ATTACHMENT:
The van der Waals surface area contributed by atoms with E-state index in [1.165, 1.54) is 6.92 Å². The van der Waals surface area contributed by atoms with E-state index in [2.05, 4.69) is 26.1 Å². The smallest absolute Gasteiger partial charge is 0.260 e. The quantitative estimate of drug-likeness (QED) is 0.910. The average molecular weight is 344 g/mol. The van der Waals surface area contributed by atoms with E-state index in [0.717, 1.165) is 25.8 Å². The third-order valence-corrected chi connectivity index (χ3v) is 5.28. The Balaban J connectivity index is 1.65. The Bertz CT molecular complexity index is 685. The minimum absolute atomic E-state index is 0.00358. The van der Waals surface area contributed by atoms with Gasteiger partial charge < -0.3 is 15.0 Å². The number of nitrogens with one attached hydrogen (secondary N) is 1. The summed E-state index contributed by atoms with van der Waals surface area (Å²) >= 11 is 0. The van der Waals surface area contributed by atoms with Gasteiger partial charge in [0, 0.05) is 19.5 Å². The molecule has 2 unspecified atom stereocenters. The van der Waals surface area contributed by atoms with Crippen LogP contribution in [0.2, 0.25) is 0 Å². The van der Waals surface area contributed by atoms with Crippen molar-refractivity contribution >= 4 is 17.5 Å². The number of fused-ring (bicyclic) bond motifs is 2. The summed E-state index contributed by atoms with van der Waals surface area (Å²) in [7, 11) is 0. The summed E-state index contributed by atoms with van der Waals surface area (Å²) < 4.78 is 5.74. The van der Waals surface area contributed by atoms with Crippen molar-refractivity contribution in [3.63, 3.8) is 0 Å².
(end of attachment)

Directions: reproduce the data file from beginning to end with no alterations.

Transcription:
The van der Waals surface area contributed by atoms with E-state index in [1.165, 1.54) is 6.92 Å². The van der Waals surface area contributed by atoms with E-state index in [2.05, 4.69) is 26.1 Å². The smallest absolute Gasteiger partial charge is 0.260 e. The quantitative estimate of drug-likeness (QED) is 0.910. The average molecular weight is 344 g/mol. The van der Waals surface area contributed by atoms with E-state index in [0.717, 1.165) is 25.8 Å². The third-order valence-corrected chi connectivity index (χ3v) is 5.28. The Balaban J connectivity index is 1.65. The Bertz CT molecular complexity index is 685. The minimum absolute atomic E-state index is 0.00358. The van der Waals surface area contributed by atoms with Gasteiger partial charge < -0.3 is 15.0 Å². The number of nitrogens with one attached hydrogen (secondary N) is 1. The summed E-state index contributed by atoms with van der Waals surface area (Å²) >= 11 is 0. The van der Waals surface area contributed by atoms with Gasteiger partial charge in [0, 0.05) is 19.5 Å². The molecule has 2 unspecified atom stereocenters. The van der Waals surface area contributed by atoms with Crippen LogP contribution in [0.2, 0.25) is 0 Å². The van der Waals surface area contributed by atoms with Crippen molar-refractivity contribution >= 4 is 17.5 Å². The number of fused-ring (bicyclic) bond motifs is 2. The summed E-state index contributed by atoms with van der Waals surface area (Å²) in [7, 11) is 0. The summed E-state index contributed by atoms with van der Waals surface area (Å²) < 4.78 is 5.74. The van der Waals surface area contributed by atoms with Crippen molar-refractivity contribution in [3.63, 3.8) is 0 Å².